Like a LOT of people, I was initially sucked in by the Shell Oil “Arctic Ready” website and its social media campaign, which provided a tool for the general public to create billboards championing oil drilling in the arctic. The link turned up in one of my Twitter feeds fairly early on a weekday morning last week, and as I was working at the time, I did not give it as much scrutiny as I would have had I been at home.
It appeared as though visitors to the site were using the tool to create messages critical of Shell’s plans for arctic drilling, though when I tried to use it I got a “server is down for maintenance” message.
Given the time difference between Sweden and the US, it seemed plausible that Shell’s online communications team could have launched the campaign late in the previous day and then left the office/gone to bed without realizing what chaos it had wrought. I quickly retweeted the link and posted it to Facebook with instructions for folks to take a look before Shell pulled it down.
I then grabbed a number of images of the “visitor-generated” billboards because I was just sure it was going to disappear at any minute (and I knew I would want to blog about it later). I then returned to my regularly scheduled work day.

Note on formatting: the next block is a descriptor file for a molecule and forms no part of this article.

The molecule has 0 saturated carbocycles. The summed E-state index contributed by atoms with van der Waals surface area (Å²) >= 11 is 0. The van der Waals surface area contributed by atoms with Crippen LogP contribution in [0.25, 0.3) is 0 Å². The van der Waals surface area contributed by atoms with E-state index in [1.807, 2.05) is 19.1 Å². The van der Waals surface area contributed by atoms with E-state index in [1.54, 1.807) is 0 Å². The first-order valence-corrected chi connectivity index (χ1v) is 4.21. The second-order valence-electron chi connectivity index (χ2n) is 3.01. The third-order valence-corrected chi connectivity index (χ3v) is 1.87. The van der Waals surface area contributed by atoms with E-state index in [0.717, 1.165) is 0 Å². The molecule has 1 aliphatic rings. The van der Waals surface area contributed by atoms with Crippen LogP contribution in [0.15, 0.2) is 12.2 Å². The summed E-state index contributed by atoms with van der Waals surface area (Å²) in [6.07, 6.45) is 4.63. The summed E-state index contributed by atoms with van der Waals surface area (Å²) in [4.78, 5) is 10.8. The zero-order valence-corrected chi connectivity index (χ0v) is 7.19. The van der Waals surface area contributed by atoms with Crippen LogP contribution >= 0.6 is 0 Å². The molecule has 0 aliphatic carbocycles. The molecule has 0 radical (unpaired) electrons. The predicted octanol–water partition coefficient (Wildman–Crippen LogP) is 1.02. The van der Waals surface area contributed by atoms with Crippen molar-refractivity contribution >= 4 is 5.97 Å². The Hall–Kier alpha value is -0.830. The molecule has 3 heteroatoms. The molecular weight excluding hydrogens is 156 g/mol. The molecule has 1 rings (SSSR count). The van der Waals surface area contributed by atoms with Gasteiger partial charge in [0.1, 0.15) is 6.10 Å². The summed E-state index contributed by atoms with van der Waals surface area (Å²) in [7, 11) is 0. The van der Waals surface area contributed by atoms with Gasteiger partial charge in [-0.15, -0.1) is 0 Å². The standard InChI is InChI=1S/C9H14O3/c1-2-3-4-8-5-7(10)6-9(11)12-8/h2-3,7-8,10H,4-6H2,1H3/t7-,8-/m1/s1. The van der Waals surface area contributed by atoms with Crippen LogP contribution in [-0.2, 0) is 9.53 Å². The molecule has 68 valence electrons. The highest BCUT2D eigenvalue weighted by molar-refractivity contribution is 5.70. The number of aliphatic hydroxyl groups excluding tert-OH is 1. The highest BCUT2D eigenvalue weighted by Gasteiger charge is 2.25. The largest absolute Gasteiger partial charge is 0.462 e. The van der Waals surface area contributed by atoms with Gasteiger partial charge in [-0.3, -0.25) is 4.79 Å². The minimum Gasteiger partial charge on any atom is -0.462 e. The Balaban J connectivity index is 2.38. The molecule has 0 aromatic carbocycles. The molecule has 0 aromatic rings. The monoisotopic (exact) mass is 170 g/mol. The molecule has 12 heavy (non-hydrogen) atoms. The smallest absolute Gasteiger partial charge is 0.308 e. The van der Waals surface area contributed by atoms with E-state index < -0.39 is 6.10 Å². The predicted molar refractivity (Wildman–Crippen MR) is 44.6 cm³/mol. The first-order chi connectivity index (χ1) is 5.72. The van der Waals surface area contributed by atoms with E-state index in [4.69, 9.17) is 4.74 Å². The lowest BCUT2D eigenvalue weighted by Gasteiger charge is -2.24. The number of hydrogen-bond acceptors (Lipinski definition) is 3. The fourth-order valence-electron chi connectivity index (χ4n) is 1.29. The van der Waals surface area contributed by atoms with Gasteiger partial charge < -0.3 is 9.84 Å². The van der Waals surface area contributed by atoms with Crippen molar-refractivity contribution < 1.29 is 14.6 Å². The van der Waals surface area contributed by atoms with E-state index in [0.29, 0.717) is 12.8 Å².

Needless to say, I was stunned when I checked the “Let’s Go Arctic” social campaign page during lunch and it was still up.
It was at this point I began to suspect that all was not what it seemed with this major-oil-company-social-media-strategy-gone-terribly-wrong. And sure enough, some Googling later on that evening revealed that the site was actually part of an elaborate hoax on both Shell Oil and web surfers alike. We’d both been punked!
The only difference was that I came away from the experience entertained and impressed with the hoax-ters (Greenpeace, The Yes Men and some members of Occupy Seattle), while Shell Oil is still reeling from it. (Lots of links for more info below.)
On the other hand, I am still a little embarrassed that I didn’t catch on to the prank a little earlier. The quality of the grammar, vocabulary and spelling on the billboards alone prove that the general surfing public could not possible have been involved.